Small kids need to be kept active and engaged. This is especially true when they enter toddlerhood. So, as soon as we were able to, we signed B up for as many sports and sport classes as we could. We’ll do the same for J. Gotta get their participaction on, yo!
The first team sport that we signed B up for was soccer. I honestly didn’t know what to expect. I asked around before he started, and the general consensus that I got was to expect a lot of dandelion picking. I thought that sounded dumb….until about halfway into his first practice, I saw B sitting on the ground, plucking dandelions. This trend has continued throughout the years. Not just at soccer, but into other sports, too. I swear, in the middle of basketball one time, in the middle of winter, he somehow found a flower. Luckily, everyone was right, and other kids do have the same gardening interests. I can’t hate on that. However, I’ve also been around enough games and practices with B to make some other observations. See, when it comes to sports, I’ve noticed that children tend to fall into one of the following categories:
Now, most kids fall into this group. They dutifully show up, and, despite your constant encouragement, spend more time goofing off than actually playing the sport. Then, just when you feel the same way that you felt at the end of the series finale of Dexter (annoyed, frustrated, regretful etc. Or maybe that was just me?), they’ll do something competent out of the blue, like score a goal or hit a nice shot. As a parent, this gets your hopes up, that perhaps your child ‘gets it’ now, and the rest of the season will be more productive…..but then they go right back to goofing off. Aww, kids. They’re such teases.
This is that naturally gifted, athletically advanced phenom who is waaay better than everyone else, and loves it. The 5 year old who easily goes end to end, and scores 25 goals a game at will. The 4 year old with the killer crossover and picture perfect jump shot. When you watch them, you picture a mini Gretzky/Ronaldo/Lebron…until you hear their parents screaming at them to stop picking their nose and eating it. Regardless, if you happen to have a PRODIGY on your child’s team, force your kid to befriend him or her. Teach them that being in an entourage is a lucrative profession. What? The PRODIGY is clearly going places in their life. One of their childhood buddies needs to drive them there, right?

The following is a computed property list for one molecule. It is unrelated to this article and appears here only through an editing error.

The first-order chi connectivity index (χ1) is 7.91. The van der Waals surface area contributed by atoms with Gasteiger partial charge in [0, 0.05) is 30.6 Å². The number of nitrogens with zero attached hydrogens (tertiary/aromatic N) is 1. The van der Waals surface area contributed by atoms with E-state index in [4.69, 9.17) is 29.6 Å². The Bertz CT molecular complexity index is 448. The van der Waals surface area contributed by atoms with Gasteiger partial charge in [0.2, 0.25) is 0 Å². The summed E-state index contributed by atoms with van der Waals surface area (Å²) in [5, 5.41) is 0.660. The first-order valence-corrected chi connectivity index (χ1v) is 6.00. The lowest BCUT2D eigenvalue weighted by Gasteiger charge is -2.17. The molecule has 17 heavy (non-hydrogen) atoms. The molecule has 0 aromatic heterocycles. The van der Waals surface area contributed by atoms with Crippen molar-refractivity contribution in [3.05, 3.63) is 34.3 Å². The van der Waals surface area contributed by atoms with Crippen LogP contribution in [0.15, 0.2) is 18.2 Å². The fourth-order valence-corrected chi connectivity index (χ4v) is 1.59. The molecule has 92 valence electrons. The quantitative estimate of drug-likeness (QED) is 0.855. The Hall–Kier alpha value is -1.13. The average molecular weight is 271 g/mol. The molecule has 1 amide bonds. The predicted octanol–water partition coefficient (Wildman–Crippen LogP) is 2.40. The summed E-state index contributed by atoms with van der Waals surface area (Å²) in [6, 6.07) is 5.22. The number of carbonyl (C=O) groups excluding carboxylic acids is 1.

This kid has the same positive attitude as a prodigy, but lacks any of the required skill. They are the ones you see constantly tripping on their feet, or running head-first into other CONGENIALITIES. Despite their suckiness, they still happily follow instructions, and try real hard. If you have a FLIRT, you might as well point out a CONGENIALITY to them, because they could learn a thing or two about being a good sport. Actually, that back-fired on us with B, at soccer. He would see the other go-getters raising their hands at whatever the coach asked, so he started doing it, too. Sometimes even before the coach finished his thought. It was like buzzing in for Jeopardy, before Alex Trebek had said the answer. Anyway, B became that kid who was always the
first only one to volunteer to sit off. Good times, spending my Saturday mornings watching B gleefully sitting on his butt.
CRYERS are like little walking time bombs. They show up, clinging to their parents. Eventually, they build up some courage to venture out onto their own. But then, something sets them off (ie. the grass is too green, the ice is too cold, the PRODIGY won’t pass to them), and the waterworks start flowing. They then spend the remaining time on the sidelines, quivering messes, clutching mommy or daddy. Until treat time, of course. Then the tears suddenly stop and they’re good to go again.
THE (WRONG) GAMER
This is the child who would much rather be playing anything else. They are probably there against their will, so they act accordingly. The soccer player who hates soccer. The T-ball player who likes to play video games only. You get the idea. They’re the only kid who knows what ‘non-refundable’ means, since their parents are trying to get their money’s worth for the all of the league and equipment costs. A (WRONG) GAMER will exert as little effort as possible and play with a constant scowl on their face, like their mean muggin’.
Unlike the FLIRT, where there is a ray of sunlight behind the screwing around, with a (WRONG) GAMER, sorry mom and dad, there’s no hope here. They are also known as a ONE AND DONE, since they won’t be back next season.
THE DANNY ALMONTE
Uh oh! Somebody check the birth certificate! Whereas a PRODIGY is head and shoulders, skill-wise, above the other kids on the team, a DANNY ALMONTE is literally head and shoulders above them. Named after the dude who killed it in the Little League World Series one year, but was actually 14 years old, and not 12 like his parents said, they are not necessarily PRODIGIES per se. They just appear to be bigger and older, which is used to their advantage. This causes you and the other parents mutter to each other about why this kid who is supposed to be six years old is wearing a training bra. Or has a mustache. Or something like that. Nonetheless, until discredited, they are there for the same reason as your child, so you have to be nice to them. It’s not their fault they hit puberty while in pre-school. Unless, of course, you’re their parent and you did lie about their age. In that case….really? C’mon man.
I think that covers it.
Which category does your child belong in? For me, in my own totally non-biased opinion, B and J are definitely PRODIGIES, no doubt!
I’m accepting resumes for their future entourage members, by the way. There’s only one job requirement, too – must like dandelions.